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Sunday, May 19, 2024 | Back issues
Courthouse News Service Courthouse News Service

California Watchdog Delays Making Water-Wasting Rules Permanent

California’s water regulator punted a raft of regulations to fine water hogs up to $500, even as the Golden State plunges back into drought.

SACRAMENTO, Calif. (CN) – California’s water regulator punted a raft of regulations to fine water hogs up to $500, even as the Golden State plunges back into drought.

While the California State Water Resources Control Board delayed making a decision until next month in order to add to the regulations, opponents of the new restrictions – or how they’re being implemented – hinted at future litigation and the possibility of a prolonged battle.

“We support the regulations but we remain concerned about the means and the process,” said Rob Donlan, a Sacramento-based water rights attorney.

During Tuesday’s meeting, the water board was set to consider the permanent adoption of several conservation measures initially implemented as part of an emergency package taken up in 2014 and continued into 2017.

The package includes prohibitions on water run-off from properties, watering driveways and sidewalks, washing cars without shut-off nozzles, irrigating in the rain and requiring restaurants to serve water only upon request with similar request provisions applying to washing linen at hotels and motels.

Violations of these provisions carry fines and other consequences.

The regulations earned broad support from both the state’s many public and private water districts and environmental groups.

“We support these stronger efforts to promote conservation and water use efficiency as these are the most cost-effective approaches for weather what could be a drought this year and the future droughts that climate change may bring,” said Kyle Jones of the Sierra Club.

But water district representatives were less enthusiastic, and in many cases adamantly opposed the water board’s staff recommendation that the regulations be included in code governing waste and unreasonable use.

That part of the code pertains to emergency situations and is not meant for permanent regulations, according to the water districts. They say adding the regulations will lead to unintended consequences including the taking of water rights, depriving end users of due process and creating a slippery slope that will lead to the further erosion of acceptable water uses in California.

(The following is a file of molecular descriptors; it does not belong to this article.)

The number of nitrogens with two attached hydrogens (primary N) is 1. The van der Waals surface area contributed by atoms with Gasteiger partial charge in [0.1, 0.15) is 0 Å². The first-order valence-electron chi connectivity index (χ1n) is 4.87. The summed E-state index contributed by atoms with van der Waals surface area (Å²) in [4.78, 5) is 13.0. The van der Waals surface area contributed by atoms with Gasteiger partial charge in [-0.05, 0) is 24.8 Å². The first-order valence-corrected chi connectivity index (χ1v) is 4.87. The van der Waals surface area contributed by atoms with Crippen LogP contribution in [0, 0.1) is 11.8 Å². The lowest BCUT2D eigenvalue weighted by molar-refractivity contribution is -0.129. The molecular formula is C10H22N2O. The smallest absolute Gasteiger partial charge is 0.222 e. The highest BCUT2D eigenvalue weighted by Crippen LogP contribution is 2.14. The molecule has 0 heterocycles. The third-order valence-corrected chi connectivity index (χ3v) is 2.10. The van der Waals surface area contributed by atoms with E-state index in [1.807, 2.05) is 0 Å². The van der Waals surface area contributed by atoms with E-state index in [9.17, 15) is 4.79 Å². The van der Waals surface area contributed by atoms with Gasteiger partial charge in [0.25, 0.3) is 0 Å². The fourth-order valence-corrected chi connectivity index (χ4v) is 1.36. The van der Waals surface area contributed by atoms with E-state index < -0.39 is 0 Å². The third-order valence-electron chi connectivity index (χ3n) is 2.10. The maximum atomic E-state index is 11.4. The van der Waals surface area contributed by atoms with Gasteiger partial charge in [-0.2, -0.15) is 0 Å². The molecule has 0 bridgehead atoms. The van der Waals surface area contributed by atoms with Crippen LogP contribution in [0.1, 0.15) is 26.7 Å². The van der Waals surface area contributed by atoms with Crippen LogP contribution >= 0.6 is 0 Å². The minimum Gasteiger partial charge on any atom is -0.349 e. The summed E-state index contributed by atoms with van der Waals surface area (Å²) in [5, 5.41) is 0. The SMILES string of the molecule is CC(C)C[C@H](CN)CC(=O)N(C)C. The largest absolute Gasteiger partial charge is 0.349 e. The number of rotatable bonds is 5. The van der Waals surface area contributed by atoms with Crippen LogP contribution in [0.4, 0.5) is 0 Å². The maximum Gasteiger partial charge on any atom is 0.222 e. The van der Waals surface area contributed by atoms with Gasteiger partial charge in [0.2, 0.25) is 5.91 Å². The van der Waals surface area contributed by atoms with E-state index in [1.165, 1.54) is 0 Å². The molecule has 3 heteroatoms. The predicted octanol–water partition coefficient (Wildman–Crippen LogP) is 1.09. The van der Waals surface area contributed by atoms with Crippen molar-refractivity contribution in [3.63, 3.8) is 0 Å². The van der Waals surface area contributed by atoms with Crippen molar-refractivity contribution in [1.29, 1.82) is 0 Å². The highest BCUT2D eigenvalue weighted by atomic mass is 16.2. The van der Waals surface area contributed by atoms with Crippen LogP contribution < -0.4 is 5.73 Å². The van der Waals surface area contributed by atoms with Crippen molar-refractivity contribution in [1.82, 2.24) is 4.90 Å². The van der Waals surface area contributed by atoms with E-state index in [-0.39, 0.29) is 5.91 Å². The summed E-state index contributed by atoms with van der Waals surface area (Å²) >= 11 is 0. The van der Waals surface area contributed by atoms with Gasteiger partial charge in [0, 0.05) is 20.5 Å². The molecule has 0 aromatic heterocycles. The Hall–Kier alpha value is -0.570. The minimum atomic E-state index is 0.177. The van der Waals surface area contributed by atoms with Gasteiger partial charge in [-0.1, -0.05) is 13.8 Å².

“Our preference is for the state to move forward with water conservation without threatening the rights of water suppliers,” Donlan said.

Other speakers said the permanent passage of emergency regulations is a task for the Legislature, not a regulatory and enforcement agency like the water control board.

“The board appears intent on expanding and exceeding its jurisdictional authority on this matter and several others,” said Jeff Stephenson of the San Diego Water Authority.

While the water board ultimately delayed making a decision, its members seemed resigned to a prolonged fight likely headed for the courtroom.

When board chair Felicia Marcus refereed a discussion between Donlan and water control board staff counsel David Rose, she called it an oral argument. In her discussion she referred to potential litigation as when rather than if.

Meanwhile, the water situation in California grows bleaker as spring approaches.

The snowpack was at 14 percent of its historic average on Feb. 1, and little has fallen since.

While water board staff acknowledged that record precipitation in 2017 means California's network of reservoirs are near or slightly above their historical averages, they said last year’s deluge may have been an aberration in a new era of predominantly dry winters for the state.

“The conditions of the most recent drought are not exceptional,” said Charlotte Ely, who works in the water board’s department dedicated to planning for climate change. “Climate change has changed the hydrology of California.”

Longer droughts, less snowpack, earlier snowpack melt, more precipitation falling as rain rather than snow and decreasing water availability will likely be the default for California as it grapples with rising global temperatures.

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Categories / Government, Regional

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